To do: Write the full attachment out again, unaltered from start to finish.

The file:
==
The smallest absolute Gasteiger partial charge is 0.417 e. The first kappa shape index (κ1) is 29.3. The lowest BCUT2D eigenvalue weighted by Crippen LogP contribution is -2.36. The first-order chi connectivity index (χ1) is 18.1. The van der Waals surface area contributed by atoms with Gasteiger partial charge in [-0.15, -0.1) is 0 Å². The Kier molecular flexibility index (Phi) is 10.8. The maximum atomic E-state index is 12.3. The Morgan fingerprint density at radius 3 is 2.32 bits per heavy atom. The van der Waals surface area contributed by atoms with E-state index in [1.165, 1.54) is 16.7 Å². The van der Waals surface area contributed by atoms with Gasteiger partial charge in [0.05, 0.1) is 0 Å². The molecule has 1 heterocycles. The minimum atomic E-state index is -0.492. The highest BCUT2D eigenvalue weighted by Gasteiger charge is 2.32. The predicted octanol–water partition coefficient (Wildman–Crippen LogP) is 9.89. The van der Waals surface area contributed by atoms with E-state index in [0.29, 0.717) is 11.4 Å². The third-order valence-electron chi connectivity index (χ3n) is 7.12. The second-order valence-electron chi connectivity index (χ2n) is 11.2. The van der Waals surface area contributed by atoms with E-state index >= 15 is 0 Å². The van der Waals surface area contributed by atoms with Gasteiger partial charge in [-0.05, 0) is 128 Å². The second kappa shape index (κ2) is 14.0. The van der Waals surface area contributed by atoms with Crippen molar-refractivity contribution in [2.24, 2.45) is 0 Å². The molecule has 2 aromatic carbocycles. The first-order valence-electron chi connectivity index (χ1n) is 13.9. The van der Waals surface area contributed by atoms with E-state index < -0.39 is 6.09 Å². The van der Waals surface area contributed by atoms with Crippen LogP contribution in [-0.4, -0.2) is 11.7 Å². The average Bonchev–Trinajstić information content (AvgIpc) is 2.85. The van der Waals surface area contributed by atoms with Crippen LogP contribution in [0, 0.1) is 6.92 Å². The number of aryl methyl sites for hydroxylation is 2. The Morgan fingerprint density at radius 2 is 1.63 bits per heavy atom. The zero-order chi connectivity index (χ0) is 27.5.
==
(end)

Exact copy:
The smallest absolute Gasteiger partial charge is 0.417 e. The first kappa shape index (κ1) is 29.3. The lowest BCUT2D eigenvalue weighted by Crippen LogP contribution is -2.36. The first-order chi connectivity index (χ1) is 18.1. The van der Waals surface area contributed by atoms with Gasteiger partial charge in [-0.15, -0.1) is 0 Å². The Kier molecular flexibility index (Phi) is 10.8. The maximum atomic E-state index is 12.3. The Morgan fingerprint density at radius 3 is 2.32 bits per heavy atom. The van der Waals surface area contributed by atoms with E-state index in [1.165, 1.54) is 16.7 Å². The van der Waals surface area contributed by atoms with Gasteiger partial charge in [0.05, 0.1) is 0 Å². The molecule has 1 heterocycles. The minimum atomic E-state index is -0.492. The highest BCUT2D eigenvalue weighted by Gasteiger charge is 2.32. The predicted octanol–water partition coefficient (Wildman–Crippen LogP) is 9.89. The van der Waals surface area contributed by atoms with E-state index in [0.29, 0.717) is 11.4 Å². The third-order valence-electron chi connectivity index (χ3n) is 7.12. The second-order valence-electron chi connectivity index (χ2n) is 11.2. The van der Waals surface area contributed by atoms with E-state index >= 15 is 0 Å². The van der Waals surface area contributed by atoms with Gasteiger partial charge in [-0.05, 0) is 128 Å². The second kappa shape index (κ2) is 14.0. The van der Waals surface area contributed by atoms with Crippen molar-refractivity contribution in [2.24, 2.45) is 0 Å². The molecule has 2 aromatic carbocycles. The first-order valence-electron chi connectivity index (χ1n) is 13.9. The van der Waals surface area contributed by atoms with E-state index < -0.39 is 6.09 Å². The van der Waals surface area contributed by atoms with Crippen LogP contribution in [-0.4, -0.2) is 11.7 Å². The average Bonchev–Trinajstić information content (AvgIpc) is 2.85. The van der Waals surface area contributed by atoms with Crippen LogP contribution in [0, 0.1) is 6.92 Å². The number of aryl methyl sites for hydroxylation is 2. The Morgan fingerprint density at radius 2 is 1.63 bits per heavy atom. The zero-order chi connectivity index (χ0) is 27.5.